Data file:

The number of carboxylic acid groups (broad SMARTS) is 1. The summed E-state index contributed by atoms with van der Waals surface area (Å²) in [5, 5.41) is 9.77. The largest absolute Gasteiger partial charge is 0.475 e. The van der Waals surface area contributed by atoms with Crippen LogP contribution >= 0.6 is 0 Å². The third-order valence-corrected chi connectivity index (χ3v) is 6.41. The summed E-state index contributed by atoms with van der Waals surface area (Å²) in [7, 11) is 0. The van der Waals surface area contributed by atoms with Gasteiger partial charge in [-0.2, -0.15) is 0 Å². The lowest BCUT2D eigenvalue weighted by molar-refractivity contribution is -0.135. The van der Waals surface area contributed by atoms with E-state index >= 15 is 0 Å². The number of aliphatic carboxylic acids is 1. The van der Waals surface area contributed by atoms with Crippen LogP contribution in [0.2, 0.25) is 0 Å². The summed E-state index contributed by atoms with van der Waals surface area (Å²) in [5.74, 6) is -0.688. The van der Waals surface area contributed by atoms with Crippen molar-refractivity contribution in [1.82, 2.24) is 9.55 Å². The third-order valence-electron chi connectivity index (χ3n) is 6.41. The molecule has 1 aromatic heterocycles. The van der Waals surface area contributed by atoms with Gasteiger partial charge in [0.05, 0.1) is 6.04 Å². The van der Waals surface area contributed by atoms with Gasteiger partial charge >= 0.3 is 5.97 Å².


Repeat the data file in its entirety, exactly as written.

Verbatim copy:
The number of carboxylic acid groups (broad SMARTS) is 1. The summed E-state index contributed by atoms with van der Waals surface area (Å²) in [5, 5.41) is 9.77. The largest absolute Gasteiger partial charge is 0.475 e. The van der Waals surface area contributed by atoms with Crippen LogP contribution >= 0.6 is 0 Å². The third-order valence-corrected chi connectivity index (χ3v) is 6.41. The summed E-state index contributed by atoms with van der Waals surface area (Å²) in [7, 11) is 0. The van der Waals surface area contributed by atoms with Gasteiger partial charge in [-0.2, -0.15) is 0 Å². The lowest BCUT2D eigenvalue weighted by molar-refractivity contribution is -0.135. The van der Waals surface area contributed by atoms with E-state index >= 15 is 0 Å². The number of aliphatic carboxylic acids is 1. The van der Waals surface area contributed by atoms with Crippen LogP contribution in [0.2, 0.25) is 0 Å². The summed E-state index contributed by atoms with van der Waals surface area (Å²) in [5.74, 6) is -0.688. The van der Waals surface area contributed by atoms with Crippen molar-refractivity contribution in [1.82, 2.24) is 9.55 Å². The third-order valence-electron chi connectivity index (χ3n) is 6.41. The molecule has 1 aromatic heterocycles. The van der Waals surface area contributed by atoms with Gasteiger partial charge in [0.05, 0.1) is 6.04 Å². The van der Waals surface area contributed by atoms with Gasteiger partial charge >= 0.3 is 5.97 Å².